Fool (novel)

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Fool is the eleventh novel written by Christopher Moore.

Pocket (Black Fool)[edit]

  • Heinous fuckery most foul!
  • Fuckstockings!
Ch 14 - On Tender Horns - pg 176
  • At your fucking service.
  • Said I, in perfect fucking French.
  • Gentle spook, if it is a warning you bring, state it true. If action you require, ask outright. If music you must make, play on- but by the wine-stained balls of Bacchus, speak your bloody business quick and clear and then be gone, before Time's iron tongue licks away my mercy bonk with second thoughts!
  • And once I shagged Regan on a platter of pork in front of Muslims.


  • She's a bloody vision of loveliness.
  • I shagged a ghost!
Ch 14 - On Tender Horns - pg 167
  • I fink I gots deaf on me willie.
Ch 14 - On Tender Horns - pg 170



  • And so that is the story of how St. Rufus of Pipewrench was licked to death by marmots.
  • [To the Bishop, after being found servicing Pocket] Fancy a spot of stony bonking before vespers?

Kent / Caius[edit]



King Lear[edit]


  • Tosser!
Ch 1 - Always A Bloody Ghost - pg 3
  • Piss off!
Ch 1 - Always A Bloody Ghost - pg 3


Mary: You can read?
Pocket: I was raised in a nunnery, wench. I'm a walking library of learning bound in comely leather, suitable for stroking at your service, should you fancy a bit of culture to go with your lack of breeding...or vice verse of course.

Cordelia: You honor us, Fool. Did you hear rumors of small animals to hurt or were you hoping to accidentally surprise me in my bath again?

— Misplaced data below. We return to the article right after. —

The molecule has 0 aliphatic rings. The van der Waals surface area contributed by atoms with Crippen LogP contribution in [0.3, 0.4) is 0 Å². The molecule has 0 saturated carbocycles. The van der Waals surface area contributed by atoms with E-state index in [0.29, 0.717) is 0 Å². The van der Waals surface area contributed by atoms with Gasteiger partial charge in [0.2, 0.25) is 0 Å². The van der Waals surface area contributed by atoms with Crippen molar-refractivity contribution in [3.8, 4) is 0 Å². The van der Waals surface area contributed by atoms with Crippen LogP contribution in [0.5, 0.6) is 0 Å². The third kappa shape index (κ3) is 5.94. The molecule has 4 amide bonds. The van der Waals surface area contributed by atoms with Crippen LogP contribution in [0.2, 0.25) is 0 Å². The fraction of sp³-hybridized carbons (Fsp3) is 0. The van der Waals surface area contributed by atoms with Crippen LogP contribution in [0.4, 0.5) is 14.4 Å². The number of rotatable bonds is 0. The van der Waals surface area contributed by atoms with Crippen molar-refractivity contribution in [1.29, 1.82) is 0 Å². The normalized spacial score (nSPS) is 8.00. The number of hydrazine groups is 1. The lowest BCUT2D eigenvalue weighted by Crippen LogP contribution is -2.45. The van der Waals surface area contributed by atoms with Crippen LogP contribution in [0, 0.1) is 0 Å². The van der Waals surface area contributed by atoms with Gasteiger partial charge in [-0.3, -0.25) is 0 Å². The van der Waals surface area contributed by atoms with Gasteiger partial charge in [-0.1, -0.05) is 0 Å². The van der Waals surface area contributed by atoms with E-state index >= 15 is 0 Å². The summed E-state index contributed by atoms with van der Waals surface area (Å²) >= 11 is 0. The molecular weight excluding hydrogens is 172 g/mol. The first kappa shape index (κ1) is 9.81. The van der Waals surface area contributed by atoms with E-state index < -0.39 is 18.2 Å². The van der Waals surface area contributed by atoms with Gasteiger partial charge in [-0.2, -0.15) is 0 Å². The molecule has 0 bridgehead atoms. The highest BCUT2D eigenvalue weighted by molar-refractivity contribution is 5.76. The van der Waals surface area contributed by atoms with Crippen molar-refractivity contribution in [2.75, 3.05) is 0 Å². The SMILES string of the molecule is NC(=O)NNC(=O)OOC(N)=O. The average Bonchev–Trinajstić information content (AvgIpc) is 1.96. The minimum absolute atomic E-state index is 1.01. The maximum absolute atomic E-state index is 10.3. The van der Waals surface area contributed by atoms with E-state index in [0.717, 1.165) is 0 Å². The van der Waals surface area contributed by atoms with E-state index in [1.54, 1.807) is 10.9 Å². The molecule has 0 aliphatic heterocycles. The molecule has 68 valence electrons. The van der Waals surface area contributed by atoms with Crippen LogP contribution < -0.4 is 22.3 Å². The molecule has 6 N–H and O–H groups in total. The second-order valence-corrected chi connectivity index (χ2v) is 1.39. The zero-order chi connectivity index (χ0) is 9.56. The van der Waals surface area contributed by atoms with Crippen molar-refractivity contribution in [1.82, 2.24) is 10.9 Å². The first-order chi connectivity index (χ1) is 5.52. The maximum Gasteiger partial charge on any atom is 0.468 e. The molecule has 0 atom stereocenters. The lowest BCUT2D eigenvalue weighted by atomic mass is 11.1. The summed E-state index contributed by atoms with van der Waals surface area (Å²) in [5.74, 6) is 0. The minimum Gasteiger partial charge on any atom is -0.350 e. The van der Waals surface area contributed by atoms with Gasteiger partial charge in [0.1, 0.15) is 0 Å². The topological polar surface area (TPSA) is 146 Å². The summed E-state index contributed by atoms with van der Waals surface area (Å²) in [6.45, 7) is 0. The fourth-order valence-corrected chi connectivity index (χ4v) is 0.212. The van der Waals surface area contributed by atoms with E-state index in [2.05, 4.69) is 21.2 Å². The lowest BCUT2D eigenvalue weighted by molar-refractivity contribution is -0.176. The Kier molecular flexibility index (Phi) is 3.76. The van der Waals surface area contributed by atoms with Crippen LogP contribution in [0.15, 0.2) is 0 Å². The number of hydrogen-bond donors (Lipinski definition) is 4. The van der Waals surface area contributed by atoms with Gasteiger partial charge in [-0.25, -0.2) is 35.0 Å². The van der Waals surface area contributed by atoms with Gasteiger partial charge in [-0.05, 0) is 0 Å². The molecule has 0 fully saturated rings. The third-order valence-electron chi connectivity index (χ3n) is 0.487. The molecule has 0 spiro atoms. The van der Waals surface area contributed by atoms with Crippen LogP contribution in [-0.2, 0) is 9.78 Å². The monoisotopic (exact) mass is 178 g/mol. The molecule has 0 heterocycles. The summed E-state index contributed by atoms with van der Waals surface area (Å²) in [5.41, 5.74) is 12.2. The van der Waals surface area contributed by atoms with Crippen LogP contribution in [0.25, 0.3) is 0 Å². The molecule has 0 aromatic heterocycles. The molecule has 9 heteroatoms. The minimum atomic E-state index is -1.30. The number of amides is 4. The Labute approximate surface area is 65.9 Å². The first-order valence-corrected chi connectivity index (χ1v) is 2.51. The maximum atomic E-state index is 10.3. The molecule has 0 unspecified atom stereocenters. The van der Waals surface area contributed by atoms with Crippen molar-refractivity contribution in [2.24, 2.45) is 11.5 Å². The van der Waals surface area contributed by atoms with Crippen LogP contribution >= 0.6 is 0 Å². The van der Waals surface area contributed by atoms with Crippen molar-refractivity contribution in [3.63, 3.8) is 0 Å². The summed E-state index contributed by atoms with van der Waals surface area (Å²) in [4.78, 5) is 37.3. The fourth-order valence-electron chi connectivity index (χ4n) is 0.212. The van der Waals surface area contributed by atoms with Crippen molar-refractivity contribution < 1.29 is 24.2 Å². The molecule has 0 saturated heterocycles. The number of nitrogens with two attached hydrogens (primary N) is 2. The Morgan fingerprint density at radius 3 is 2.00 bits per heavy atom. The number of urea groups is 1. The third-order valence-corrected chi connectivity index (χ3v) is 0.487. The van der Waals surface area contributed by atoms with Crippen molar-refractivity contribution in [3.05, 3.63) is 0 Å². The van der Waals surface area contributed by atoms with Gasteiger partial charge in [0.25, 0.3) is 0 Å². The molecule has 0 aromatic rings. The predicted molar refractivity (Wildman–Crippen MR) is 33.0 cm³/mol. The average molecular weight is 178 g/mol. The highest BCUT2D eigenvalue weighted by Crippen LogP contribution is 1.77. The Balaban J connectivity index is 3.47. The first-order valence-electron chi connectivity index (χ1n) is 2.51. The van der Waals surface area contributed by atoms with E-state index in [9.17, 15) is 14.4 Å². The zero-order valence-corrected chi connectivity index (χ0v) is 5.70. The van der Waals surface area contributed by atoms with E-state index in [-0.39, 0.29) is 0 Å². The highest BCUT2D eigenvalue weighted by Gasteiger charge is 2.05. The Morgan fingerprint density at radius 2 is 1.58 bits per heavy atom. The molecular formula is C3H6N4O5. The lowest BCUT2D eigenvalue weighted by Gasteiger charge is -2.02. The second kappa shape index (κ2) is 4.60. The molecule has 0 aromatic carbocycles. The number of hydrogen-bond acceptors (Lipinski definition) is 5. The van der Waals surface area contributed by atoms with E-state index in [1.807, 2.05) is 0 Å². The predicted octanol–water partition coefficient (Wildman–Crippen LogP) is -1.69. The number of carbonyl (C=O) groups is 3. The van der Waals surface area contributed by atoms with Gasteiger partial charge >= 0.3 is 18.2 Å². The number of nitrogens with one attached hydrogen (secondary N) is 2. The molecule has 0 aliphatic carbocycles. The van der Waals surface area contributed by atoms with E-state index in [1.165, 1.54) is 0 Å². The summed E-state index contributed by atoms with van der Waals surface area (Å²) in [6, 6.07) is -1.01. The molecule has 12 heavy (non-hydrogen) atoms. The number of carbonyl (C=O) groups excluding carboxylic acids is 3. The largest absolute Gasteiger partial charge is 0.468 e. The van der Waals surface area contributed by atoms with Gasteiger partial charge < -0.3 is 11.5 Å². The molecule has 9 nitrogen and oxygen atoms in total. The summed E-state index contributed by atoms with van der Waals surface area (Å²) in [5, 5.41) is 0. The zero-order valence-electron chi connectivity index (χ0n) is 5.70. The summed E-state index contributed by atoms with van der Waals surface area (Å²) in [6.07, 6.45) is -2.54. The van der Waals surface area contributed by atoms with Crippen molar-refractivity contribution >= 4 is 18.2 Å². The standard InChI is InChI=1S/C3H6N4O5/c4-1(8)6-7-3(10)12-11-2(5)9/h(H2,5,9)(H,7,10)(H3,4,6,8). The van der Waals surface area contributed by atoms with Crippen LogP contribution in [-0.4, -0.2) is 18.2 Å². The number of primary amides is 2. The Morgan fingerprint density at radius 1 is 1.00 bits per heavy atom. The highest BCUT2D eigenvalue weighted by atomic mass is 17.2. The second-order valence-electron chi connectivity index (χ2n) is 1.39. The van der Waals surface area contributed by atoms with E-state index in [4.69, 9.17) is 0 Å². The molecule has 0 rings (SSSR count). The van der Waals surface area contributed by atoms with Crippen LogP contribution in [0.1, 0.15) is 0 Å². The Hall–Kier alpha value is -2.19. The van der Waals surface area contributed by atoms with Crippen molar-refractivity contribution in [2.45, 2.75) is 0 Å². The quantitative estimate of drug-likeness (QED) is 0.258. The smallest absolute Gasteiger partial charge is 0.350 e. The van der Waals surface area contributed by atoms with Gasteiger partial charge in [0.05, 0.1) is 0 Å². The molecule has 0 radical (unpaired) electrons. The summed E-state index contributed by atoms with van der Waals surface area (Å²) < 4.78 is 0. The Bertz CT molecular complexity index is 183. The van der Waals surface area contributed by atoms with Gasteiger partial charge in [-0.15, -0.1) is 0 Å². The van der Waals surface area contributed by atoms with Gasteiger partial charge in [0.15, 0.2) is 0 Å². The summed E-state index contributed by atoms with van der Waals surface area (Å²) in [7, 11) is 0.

Pocket: I was lost, Milady.
Cordelia: A dozen times?

The Ghost: I'm sorry to haunt you while you're rogering the help.
Pocket: The rogering has not commenced, wisp. I have barely bridled the horse for a moist and bawdy ride. Now, go away!

King Lear: What is your name?
Kent / Caius: Caius.
King Lear: And whence do you hale?
Kent / Caius: From Bonking, Sire.
King Lear: Well, yes, lad as do we all.

King Lear: How hath my fool offended?
Regan: He hath shagged me roughly, against my will, and finished too soon.
King Lear: By force- Pocket? He isn't eight-stone on a feast day- he couldn't shag a cat by force.
Pocket: That's not true, sire. If the cat is distracted with a trout, then - well, uh, never mind.
Ch 14 - On Tender Horns - pg 177

Regan: Smell him. He reeks of sex, like fish and mushroom and sweat, doesn't he?
Pocket: Aye, your honor, I'm sure I have an odor about me. I must confess, I was sans trou today in the kitchen, while awaiting my laundry. Bubble had left a casserole out on the floor to cool, and it did trip me and I fell prick-deep in gravy and goo- but I was on my way to chapel at the time.
King Lear: [To Pocket] You put your dick in my lunch?
King Lear: [Now to the bailiff] The fool put his dick in my lunch?
Regan: No, in your beloved daughter.
King Lear: Quiet, girl! Captain Curran, send a guard to watch the bread and the cheese before the fool has his way with it.
Ch 14 - On Tender Horns - pg 179

Pocket: Do you know that there's no fool piece on the chessboard, Kent?
Kent: Methinks the fool is the player, the mind above the moves.
Pocket: Well, that's a scratchy spot of cat wank. But bloody well said.
Ch 15 - In a Lover's Eye - pg 184

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